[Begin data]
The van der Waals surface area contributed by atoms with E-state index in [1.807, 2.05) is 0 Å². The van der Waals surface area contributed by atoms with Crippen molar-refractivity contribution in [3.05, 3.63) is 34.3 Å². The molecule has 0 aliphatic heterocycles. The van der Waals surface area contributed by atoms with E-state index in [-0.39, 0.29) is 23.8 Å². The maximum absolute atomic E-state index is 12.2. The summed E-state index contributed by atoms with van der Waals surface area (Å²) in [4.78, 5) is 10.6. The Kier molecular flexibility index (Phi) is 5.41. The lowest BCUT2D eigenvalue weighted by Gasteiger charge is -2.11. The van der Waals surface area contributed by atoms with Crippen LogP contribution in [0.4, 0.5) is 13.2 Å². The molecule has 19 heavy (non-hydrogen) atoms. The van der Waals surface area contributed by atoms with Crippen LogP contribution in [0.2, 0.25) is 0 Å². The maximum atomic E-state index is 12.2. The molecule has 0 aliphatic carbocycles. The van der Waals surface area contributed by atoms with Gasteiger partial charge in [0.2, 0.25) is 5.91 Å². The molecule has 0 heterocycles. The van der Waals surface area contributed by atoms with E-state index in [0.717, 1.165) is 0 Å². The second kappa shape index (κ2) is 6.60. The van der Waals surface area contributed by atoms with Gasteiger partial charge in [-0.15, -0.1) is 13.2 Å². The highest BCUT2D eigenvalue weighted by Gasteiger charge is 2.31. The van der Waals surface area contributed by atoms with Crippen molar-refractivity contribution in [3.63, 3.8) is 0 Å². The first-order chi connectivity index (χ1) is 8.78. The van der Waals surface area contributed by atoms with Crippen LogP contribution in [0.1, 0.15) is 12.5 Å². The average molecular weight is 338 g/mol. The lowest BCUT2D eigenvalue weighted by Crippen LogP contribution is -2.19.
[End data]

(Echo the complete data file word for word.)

The van der Waals surface area contributed by atoms with E-state index in [1.807, 2.05) is 0 Å². The van der Waals surface area contributed by atoms with Crippen molar-refractivity contribution in [3.05, 3.63) is 34.3 Å². The molecule has 0 aliphatic heterocycles. The van der Waals surface area contributed by atoms with E-state index in [-0.39, 0.29) is 23.8 Å². The maximum absolute atomic E-state index is 12.2. The summed E-state index contributed by atoms with van der Waals surface area (Å²) in [4.78, 5) is 10.6. The Kier molecular flexibility index (Phi) is 5.41. The lowest BCUT2D eigenvalue weighted by Gasteiger charge is -2.11. The van der Waals surface area contributed by atoms with Crippen LogP contribution in [0.4, 0.5) is 13.2 Å². The molecule has 19 heavy (non-hydrogen) atoms. The van der Waals surface area contributed by atoms with Crippen LogP contribution in [0.2, 0.25) is 0 Å². The maximum atomic E-state index is 12.2. The molecule has 0 aliphatic carbocycles. The van der Waals surface area contributed by atoms with Gasteiger partial charge in [0.2, 0.25) is 5.91 Å². The molecule has 0 heterocycles. The van der Waals surface area contributed by atoms with E-state index in [0.717, 1.165) is 0 Å². The second kappa shape index (κ2) is 6.60. The van der Waals surface area contributed by atoms with Gasteiger partial charge in [-0.15, -0.1) is 13.2 Å². The highest BCUT2D eigenvalue weighted by Gasteiger charge is 2.31. The van der Waals surface area contributed by atoms with Crippen molar-refractivity contribution in [3.63, 3.8) is 0 Å². The first-order chi connectivity index (χ1) is 8.78. The van der Waals surface area contributed by atoms with Crippen LogP contribution in [0.1, 0.15) is 12.5 Å². The average molecular weight is 338 g/mol. The lowest BCUT2D eigenvalue weighted by Crippen LogP contribution is -2.19.